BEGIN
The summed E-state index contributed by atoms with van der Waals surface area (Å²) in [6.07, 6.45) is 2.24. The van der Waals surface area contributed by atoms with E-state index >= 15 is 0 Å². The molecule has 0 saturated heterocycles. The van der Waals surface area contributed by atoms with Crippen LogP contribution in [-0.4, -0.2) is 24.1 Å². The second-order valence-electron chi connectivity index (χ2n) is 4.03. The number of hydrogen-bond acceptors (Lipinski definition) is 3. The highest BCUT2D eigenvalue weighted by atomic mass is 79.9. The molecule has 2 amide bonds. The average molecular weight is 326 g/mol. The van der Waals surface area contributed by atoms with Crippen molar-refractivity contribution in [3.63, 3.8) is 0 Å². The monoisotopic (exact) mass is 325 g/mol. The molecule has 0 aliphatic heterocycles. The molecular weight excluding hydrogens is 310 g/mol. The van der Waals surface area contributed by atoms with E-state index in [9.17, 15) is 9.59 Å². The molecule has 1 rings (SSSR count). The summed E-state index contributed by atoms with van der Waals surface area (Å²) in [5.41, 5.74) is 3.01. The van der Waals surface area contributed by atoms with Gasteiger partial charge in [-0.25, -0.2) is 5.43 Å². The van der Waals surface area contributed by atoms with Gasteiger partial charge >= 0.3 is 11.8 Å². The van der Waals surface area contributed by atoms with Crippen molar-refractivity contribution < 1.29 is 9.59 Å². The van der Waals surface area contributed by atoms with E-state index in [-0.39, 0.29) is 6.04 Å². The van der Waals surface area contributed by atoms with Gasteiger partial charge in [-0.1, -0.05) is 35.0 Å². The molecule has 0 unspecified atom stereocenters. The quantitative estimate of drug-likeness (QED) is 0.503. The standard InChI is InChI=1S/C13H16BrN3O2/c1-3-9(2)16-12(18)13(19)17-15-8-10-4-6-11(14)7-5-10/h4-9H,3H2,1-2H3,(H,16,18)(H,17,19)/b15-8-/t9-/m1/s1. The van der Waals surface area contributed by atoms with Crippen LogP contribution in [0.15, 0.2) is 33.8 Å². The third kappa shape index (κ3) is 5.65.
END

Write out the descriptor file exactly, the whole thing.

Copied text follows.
The summed E-state index contributed by atoms with van der Waals surface area (Å²) in [6.07, 6.45) is 2.24. The van der Waals surface area contributed by atoms with E-state index >= 15 is 0 Å². The molecule has 0 saturated heterocycles. The van der Waals surface area contributed by atoms with Crippen LogP contribution in [-0.4, -0.2) is 24.1 Å². The second-order valence-electron chi connectivity index (χ2n) is 4.03. The number of hydrogen-bond acceptors (Lipinski definition) is 3. The highest BCUT2D eigenvalue weighted by atomic mass is 79.9. The molecule has 2 amide bonds. The average molecular weight is 326 g/mol. The van der Waals surface area contributed by atoms with Crippen molar-refractivity contribution in [3.63, 3.8) is 0 Å². The monoisotopic (exact) mass is 325 g/mol. The molecule has 0 aliphatic heterocycles. The molecular weight excluding hydrogens is 310 g/mol. The van der Waals surface area contributed by atoms with E-state index in [9.17, 15) is 9.59 Å². The molecule has 1 rings (SSSR count). The summed E-state index contributed by atoms with van der Waals surface area (Å²) in [5.41, 5.74) is 3.01. The van der Waals surface area contributed by atoms with Gasteiger partial charge in [-0.25, -0.2) is 5.43 Å². The van der Waals surface area contributed by atoms with Gasteiger partial charge >= 0.3 is 11.8 Å². The van der Waals surface area contributed by atoms with Crippen molar-refractivity contribution < 1.29 is 9.59 Å². The van der Waals surface area contributed by atoms with E-state index in [-0.39, 0.29) is 6.04 Å². The van der Waals surface area contributed by atoms with Gasteiger partial charge in [-0.1, -0.05) is 35.0 Å². The molecule has 0 unspecified atom stereocenters. The quantitative estimate of drug-likeness (QED) is 0.503. The standard InChI is InChI=1S/C13H16BrN3O2/c1-3-9(2)16-12(18)13(19)17-15-8-10-4-6-11(14)7-5-10/h4-9H,3H2,1-2H3,(H,16,18)(H,17,19)/b15-8-/t9-/m1/s1. The van der Waals surface area contributed by atoms with Crippen LogP contribution in [0.15, 0.2) is 33.8 Å². The third kappa shape index (κ3) is 5.65.